News and Views by Dionne Jackson Miller

pointed commentary on current affairs in Jamaica and the Caribbean


June 2013

VCB is Ours!

English: Veronica Campbell during 2011 World c...
English: Veronica Campbell during 2011 World championships Athletics in Daegu (Photo credit: Wikipedia)

Make no mistake about it. Veronica Cambell-Brown is our daughter. The news has spread like wildfire that she tested positive for a diuretic at the Jamaica Invitational in May. News outlets across the world have already picked up the story  and are not holding back in initial commentary. We now await subsequent developments.

But let us be clear about one thing. Any attempt to try to distance ourselves from VCB by saying she trained overseas and does not belong to our local athletic training camps is ill-advised.

Veronica is one of our most visible standard-bearers. She carried our flag during the 2008 Olympics. We made no distinction then. UNESCO appointed her a Goodwill Ambassador for Sports. We made no distinction then.  Over the years we rooted for her. Her grace, determination, doggedness and sheer hard work won our hearts. We screamed ourselves silly over her all her victories, such as her gold medals  in Athens and Beijing. We made no distinction then.

We hailed her achievements as the first female sprinter to win gold in the Caribbean and one of our best athletes ever.

It’s natural that we are all shocked and concerned right now. The implications of her positive test are tremendous, both for this incredible athlete and for Jamaica. The reactions so far, as expected, are mixed.

Some of her fans are declaring support.

“I really fail to believe that VCB knowingly did this. There must be some reasonable explanation.” – Facebook user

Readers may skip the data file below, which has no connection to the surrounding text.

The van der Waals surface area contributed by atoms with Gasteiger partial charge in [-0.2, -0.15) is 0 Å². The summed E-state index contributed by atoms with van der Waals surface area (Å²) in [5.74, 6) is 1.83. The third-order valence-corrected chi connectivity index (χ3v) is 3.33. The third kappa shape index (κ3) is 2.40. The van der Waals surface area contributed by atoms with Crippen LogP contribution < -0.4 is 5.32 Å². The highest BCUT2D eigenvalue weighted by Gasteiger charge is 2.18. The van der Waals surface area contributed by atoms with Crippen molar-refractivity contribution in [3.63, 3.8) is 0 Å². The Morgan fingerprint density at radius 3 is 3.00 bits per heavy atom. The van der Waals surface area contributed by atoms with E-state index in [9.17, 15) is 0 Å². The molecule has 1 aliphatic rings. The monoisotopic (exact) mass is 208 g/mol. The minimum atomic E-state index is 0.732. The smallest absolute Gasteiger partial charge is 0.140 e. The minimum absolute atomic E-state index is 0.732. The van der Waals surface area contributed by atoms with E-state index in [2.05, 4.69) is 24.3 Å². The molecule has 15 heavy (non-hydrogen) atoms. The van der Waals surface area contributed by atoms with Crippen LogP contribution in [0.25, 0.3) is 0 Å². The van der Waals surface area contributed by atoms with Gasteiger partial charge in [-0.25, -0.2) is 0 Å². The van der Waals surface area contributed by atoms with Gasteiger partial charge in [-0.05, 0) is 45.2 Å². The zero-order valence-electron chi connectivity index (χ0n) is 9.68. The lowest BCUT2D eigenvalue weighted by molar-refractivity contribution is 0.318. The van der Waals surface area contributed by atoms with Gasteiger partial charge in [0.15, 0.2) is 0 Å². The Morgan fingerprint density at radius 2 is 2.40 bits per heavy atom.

“My faith in Veronica Campbell-Brown will not allow for me to believe that she knowingly took Diuretics to hide any performance-enhancing drugs in her system.” – Gleaner website

Others suggest we wait quietly as the story develops.

“I believe we should wait to hear from VCB and stop speculating.”                                                                                                           – Facebook

But others have started to comment along these lines.

“Why is it the overseas athletes are the ones testing positive?”- Facebook

“She should have stayed in Jamaica and trained like Bolt… the American influence???” – Gleaner website

If a son or daughter comes home accused of doing something, depending on our

personality, we might immediately lash out, quietly assess the situation or refuse to believe the accusation. What we don’t do is say ”Bwoy, him used to spend all him time next door you know, so a nuh really fi mi pickney.”

Remember this. Win, lose or draw, VCB is ours.  

English: Veronica Campbell-Brown and Carmelita...
English: Veronica Campbell-Brown and Carmelita Jeter 200 m final – 2011 World championships Athletics in Daegu (Photo credit: Wikipedia)

Parliament’s Sectoral Debate. Yawn.


Gordon House - seat of Jamaica's Parliament Photo by DJ Miller
Gordon House – seat of Jamaica’s Parliament
Photo by DJ Miller

In 2011, then backbencher the Reverend Ronald Thwaites, Member of Parliament for Central Kingston, raised a long-standing problem, the sectoral debates in Parliament. The sectoral debate, which follows the budget debate, is a platform for every single Member of Parliament to address the House. Portfolio Ministers use the opportunity, naturally, to speak about their portfolios, opposition spokesman and women also tend to address portfolio issues, and backbenchers tend to concentrate on their constituencies.

It sounds good, but its implementation has been anything but. It is a never-ending exercise, often dragging on for months. It is boring, the speeches, like most parliamentary speeches, are far too long, and opposition spokespersons and portfolio Ministers are for some strange reason, not scheduled together to enable a useful, comprehensive discussion of national issues. In addition, the schedule is always being changed as Members are constantly asking for their presentations to be rescheduled.

At the time, then Prime Minister Andrew Holness agreed with Rev. Thwaites that a new structure was needed and noted that the public was uninterested in the exercise.